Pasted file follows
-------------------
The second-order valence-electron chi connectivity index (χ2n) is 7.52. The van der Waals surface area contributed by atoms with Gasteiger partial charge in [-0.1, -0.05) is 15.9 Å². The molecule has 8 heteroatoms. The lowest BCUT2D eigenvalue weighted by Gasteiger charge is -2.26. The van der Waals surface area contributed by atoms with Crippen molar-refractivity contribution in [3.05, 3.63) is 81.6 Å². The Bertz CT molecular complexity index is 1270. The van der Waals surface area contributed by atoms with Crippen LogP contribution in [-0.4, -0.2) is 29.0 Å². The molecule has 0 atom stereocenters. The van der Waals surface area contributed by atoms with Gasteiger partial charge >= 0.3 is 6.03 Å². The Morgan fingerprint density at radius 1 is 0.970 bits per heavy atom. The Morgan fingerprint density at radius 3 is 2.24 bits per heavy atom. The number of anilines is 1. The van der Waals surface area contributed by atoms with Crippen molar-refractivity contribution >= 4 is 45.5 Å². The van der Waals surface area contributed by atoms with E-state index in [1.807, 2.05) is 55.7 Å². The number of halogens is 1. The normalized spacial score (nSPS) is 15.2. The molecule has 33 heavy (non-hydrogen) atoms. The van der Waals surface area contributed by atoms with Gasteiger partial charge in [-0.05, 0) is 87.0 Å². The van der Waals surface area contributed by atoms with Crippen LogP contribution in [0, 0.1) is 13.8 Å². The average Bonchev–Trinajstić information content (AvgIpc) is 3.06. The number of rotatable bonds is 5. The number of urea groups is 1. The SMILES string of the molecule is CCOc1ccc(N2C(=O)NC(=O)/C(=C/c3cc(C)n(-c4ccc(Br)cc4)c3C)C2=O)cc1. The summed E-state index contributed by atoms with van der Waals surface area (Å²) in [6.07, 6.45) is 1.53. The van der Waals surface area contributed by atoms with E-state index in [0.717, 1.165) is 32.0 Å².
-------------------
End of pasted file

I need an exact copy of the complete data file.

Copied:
The second-order valence-electron chi connectivity index (χ2n) is 7.52. The van der Waals surface area contributed by atoms with Gasteiger partial charge in [-0.1, -0.05) is 15.9 Å². The molecule has 8 heteroatoms. The lowest BCUT2D eigenvalue weighted by Gasteiger charge is -2.26. The van der Waals surface area contributed by atoms with Crippen molar-refractivity contribution in [3.05, 3.63) is 81.6 Å². The Bertz CT molecular complexity index is 1270. The van der Waals surface area contributed by atoms with Crippen LogP contribution in [-0.4, -0.2) is 29.0 Å². The molecule has 0 atom stereocenters. The van der Waals surface area contributed by atoms with Gasteiger partial charge >= 0.3 is 6.03 Å². The Morgan fingerprint density at radius 1 is 0.970 bits per heavy atom. The Morgan fingerprint density at radius 3 is 2.24 bits per heavy atom. The number of anilines is 1. The van der Waals surface area contributed by atoms with Crippen molar-refractivity contribution >= 4 is 45.5 Å². The van der Waals surface area contributed by atoms with E-state index in [1.807, 2.05) is 55.7 Å². The number of halogens is 1. The normalized spacial score (nSPS) is 15.2. The molecule has 33 heavy (non-hydrogen) atoms. The van der Waals surface area contributed by atoms with Gasteiger partial charge in [-0.05, 0) is 87.0 Å². The van der Waals surface area contributed by atoms with Crippen LogP contribution in [0, 0.1) is 13.8 Å². The average Bonchev–Trinajstić information content (AvgIpc) is 3.06. The number of rotatable bonds is 5. The number of urea groups is 1. The SMILES string of the molecule is CCOc1ccc(N2C(=O)NC(=O)/C(=C/c3cc(C)n(-c4ccc(Br)cc4)c3C)C2=O)cc1. The summed E-state index contributed by atoms with van der Waals surface area (Å²) in [6.07, 6.45) is 1.53. The van der Waals surface area contributed by atoms with E-state index in [0.717, 1.165) is 32.0 Å².